The Social Network

This is a meta-movie capsule because I haven’t seen the movie, and wanted to comment on the critical reaction to it.

I was struck by this review in Slate

Sorkin and Fincher’s 2003 Harvard is a citadel of old money, regatta blazers, and (if I am not misreading the implication here) a Jewish underclass striving beneath the heel of a WASP-centric, socially draconian culture. Zuckerberg aspires to penetrate this world in order to make fancy friends and—well, do what, exactly? Wear madras? There were some kids at Harvard, in my era, with an interest in whatever gaunt remnants of old-style affluence remained, but the impulse was nostalgic and theatrical more than ambitious—people who arrive in the Ivy League these days do not come from black-tie dinners and wood-paneled rooms, nor do they enter such milieus after they leave. The kids entering Harvard in 2002 came largely from pressure-cooker public schools, dorm-room entrepreneurships, the cutthroat upper echelon of prep institutions, or, in my case, the all-weather-fleece-wearing wilds of San Francisco. Sorkin and Fincher’s failure to discern the underlying culture of the place in the aughts may be why their portrait of today’s Cambridge, Mass., strivers felt so tediously stock and two-dimensional to me: I recognized their Harvard, but only fromLove Story and The Paper Chase, not my experience. To get the university this wrong in this movie is no small matter. In doing so, The Social Networkmisunderstands the cultural ambitions, and the nature of Zuckerberg’s acumen, that made Facebook possible.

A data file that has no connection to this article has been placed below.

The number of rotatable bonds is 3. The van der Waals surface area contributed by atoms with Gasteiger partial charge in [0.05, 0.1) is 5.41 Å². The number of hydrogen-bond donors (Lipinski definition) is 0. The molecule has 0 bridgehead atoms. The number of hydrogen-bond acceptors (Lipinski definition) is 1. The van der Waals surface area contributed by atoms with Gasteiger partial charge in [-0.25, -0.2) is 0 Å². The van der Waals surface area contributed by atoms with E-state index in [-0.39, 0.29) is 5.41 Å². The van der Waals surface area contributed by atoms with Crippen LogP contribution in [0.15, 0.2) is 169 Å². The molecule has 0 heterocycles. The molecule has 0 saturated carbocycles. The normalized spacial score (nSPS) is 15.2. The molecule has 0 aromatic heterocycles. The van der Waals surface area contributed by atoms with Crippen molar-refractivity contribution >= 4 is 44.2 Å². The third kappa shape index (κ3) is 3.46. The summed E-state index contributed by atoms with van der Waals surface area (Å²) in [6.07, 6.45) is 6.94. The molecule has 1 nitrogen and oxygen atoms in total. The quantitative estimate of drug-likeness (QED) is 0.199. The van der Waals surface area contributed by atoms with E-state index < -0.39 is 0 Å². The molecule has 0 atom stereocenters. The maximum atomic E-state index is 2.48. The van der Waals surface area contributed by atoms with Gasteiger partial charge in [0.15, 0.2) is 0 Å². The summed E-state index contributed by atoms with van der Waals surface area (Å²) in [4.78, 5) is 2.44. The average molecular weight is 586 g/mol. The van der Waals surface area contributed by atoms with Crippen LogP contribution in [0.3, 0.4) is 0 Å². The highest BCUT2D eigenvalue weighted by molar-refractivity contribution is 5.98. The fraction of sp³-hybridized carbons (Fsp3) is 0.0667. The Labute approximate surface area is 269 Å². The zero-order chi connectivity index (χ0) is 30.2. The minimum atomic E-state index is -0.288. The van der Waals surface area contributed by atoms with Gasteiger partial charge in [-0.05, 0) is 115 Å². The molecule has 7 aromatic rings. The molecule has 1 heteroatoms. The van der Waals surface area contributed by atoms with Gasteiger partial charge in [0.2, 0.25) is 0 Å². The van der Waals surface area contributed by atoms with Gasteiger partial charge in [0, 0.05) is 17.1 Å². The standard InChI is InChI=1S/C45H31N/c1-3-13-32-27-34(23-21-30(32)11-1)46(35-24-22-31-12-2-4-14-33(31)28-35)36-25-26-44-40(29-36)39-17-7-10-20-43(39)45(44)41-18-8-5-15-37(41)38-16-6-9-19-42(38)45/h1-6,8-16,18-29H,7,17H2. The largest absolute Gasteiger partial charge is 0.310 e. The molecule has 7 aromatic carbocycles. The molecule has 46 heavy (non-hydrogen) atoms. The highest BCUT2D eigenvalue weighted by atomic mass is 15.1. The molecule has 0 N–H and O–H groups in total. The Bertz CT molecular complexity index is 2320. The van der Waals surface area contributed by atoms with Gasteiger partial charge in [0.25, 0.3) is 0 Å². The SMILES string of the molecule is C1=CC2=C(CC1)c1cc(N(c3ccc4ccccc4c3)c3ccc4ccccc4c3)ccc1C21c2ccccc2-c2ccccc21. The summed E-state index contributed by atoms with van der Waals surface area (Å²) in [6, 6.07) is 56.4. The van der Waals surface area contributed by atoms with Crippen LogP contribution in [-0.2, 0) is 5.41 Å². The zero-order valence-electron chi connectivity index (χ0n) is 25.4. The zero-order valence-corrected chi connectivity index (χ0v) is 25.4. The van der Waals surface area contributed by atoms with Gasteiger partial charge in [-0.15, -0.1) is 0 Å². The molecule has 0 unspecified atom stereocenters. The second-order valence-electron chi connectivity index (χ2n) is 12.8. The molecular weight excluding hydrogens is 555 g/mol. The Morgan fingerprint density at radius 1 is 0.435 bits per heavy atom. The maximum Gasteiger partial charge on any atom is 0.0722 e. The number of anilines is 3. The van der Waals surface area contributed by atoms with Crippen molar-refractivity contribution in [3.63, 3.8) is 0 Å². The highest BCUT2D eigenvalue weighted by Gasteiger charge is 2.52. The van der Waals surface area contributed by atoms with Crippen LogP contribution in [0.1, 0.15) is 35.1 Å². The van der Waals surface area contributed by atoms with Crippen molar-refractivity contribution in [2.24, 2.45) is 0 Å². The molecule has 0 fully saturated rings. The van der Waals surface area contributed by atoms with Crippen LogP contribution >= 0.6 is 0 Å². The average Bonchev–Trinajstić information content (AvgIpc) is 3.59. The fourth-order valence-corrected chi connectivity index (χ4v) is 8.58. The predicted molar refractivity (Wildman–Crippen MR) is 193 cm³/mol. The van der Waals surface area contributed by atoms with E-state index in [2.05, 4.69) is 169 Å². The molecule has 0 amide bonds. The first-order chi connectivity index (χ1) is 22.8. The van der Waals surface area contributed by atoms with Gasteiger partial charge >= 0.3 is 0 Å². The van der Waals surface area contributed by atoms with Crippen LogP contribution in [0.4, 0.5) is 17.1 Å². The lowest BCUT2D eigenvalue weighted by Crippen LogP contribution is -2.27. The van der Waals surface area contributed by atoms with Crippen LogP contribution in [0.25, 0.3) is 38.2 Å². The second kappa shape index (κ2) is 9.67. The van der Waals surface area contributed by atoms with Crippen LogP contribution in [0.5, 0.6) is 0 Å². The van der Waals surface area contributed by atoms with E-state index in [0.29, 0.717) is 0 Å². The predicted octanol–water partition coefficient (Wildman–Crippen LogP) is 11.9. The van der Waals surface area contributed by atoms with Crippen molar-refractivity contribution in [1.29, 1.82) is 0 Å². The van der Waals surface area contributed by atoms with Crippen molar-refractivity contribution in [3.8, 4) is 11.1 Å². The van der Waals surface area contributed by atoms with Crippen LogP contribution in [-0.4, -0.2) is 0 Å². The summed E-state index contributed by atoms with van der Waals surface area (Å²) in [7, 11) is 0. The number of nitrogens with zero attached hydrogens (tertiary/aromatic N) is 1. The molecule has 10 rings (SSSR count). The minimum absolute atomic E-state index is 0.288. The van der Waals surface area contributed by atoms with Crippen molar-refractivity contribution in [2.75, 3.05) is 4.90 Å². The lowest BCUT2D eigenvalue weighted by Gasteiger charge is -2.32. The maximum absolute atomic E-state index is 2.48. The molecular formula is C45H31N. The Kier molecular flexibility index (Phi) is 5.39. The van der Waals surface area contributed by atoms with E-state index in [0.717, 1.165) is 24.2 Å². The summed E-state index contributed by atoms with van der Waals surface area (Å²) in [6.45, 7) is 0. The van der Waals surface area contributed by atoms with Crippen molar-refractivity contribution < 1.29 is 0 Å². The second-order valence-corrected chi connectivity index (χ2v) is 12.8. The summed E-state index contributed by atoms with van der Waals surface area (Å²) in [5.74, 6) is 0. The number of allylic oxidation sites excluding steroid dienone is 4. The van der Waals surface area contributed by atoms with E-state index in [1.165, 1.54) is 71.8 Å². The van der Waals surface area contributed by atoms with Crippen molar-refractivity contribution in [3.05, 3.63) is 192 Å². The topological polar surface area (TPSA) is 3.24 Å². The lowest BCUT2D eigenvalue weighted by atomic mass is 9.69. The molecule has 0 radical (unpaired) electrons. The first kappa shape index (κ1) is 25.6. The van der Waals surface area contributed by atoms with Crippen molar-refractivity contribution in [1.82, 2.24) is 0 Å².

http://www.slate.com/id/2269308/pagenum/all/#p2

I did go to Harvard in the era of Love Story and The Paper Chase, and it wasn’t that way then either.  When I arrived, Harvard had just appointed its first black chaplain, Peter Gomes, who is still there (and who came out a few years ago). Harvard had just opened its libraries and its formerly all-male houses to women undergraduates.  Dress codes had already been abolished, a few years before (by students who showed up for breakfast in the required jacket and tie, and nothing else).  And in my freshman year, the school adopted a random lottery for housing assignments (replacing the “who do you know” system that had been the prior practice).  There were a few students in the secretive (and socially exclusive) “final clubs,” but those guys (whoever they were) tended to keep to themselves.  The one guy I knew who was invited to join those clubs was actually embarrassed by it.

There are plenty of reasons to hate Harvard, which is often a little too full of itself.  But it’s not a citadel of old WASP money, and hasn’t been for at least a generation.

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